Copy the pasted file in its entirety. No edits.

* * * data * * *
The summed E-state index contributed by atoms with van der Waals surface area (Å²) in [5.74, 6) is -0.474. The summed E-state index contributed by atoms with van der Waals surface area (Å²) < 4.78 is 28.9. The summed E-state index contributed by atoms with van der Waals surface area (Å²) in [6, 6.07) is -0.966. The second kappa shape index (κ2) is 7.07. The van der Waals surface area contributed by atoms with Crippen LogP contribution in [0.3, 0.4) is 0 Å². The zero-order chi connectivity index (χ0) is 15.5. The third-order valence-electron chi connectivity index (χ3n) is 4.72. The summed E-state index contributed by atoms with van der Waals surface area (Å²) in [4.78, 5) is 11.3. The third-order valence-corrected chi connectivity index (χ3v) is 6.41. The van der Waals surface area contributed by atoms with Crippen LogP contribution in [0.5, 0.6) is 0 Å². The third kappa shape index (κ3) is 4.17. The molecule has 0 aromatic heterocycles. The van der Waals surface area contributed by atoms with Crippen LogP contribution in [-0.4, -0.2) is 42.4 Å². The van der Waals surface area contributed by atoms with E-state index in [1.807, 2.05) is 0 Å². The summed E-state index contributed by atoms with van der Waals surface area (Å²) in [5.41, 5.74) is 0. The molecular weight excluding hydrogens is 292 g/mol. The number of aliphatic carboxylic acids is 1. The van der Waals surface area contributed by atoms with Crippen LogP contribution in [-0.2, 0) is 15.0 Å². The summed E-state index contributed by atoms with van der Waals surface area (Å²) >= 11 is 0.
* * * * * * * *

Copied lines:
The summed E-state index contributed by atoms with van der Waals surface area (Å²) in [5.74, 6) is -0.474. The summed E-state index contributed by atoms with van der Waals surface area (Å²) < 4.78 is 28.9. The summed E-state index contributed by atoms with van der Waals surface area (Å²) in [6, 6.07) is -0.966. The second kappa shape index (κ2) is 7.07. The van der Waals surface area contributed by atoms with Crippen LogP contribution in [0.3, 0.4) is 0 Å². The zero-order chi connectivity index (χ0) is 15.5. The third-order valence-electron chi connectivity index (χ3n) is 4.72. The summed E-state index contributed by atoms with van der Waals surface area (Å²) in [4.78, 5) is 11.3. The third-order valence-corrected chi connectivity index (χ3v) is 6.41. The van der Waals surface area contributed by atoms with Crippen LogP contribution in [0.5, 0.6) is 0 Å². The third kappa shape index (κ3) is 4.17. The molecule has 0 aromatic heterocycles. The van der Waals surface area contributed by atoms with Crippen LogP contribution in [-0.4, -0.2) is 42.4 Å². The van der Waals surface area contributed by atoms with E-state index in [1.807, 2.05) is 0 Å². The summed E-state index contributed by atoms with van der Waals surface area (Å²) in [5.41, 5.74) is 0. The molecular weight excluding hydrogens is 292 g/mol. The number of aliphatic carboxylic acids is 1. The van der Waals surface area contributed by atoms with Crippen LogP contribution in [-0.2, 0) is 15.0 Å². The summed E-state index contributed by atoms with van der Waals surface area (Å²) >= 11 is 0.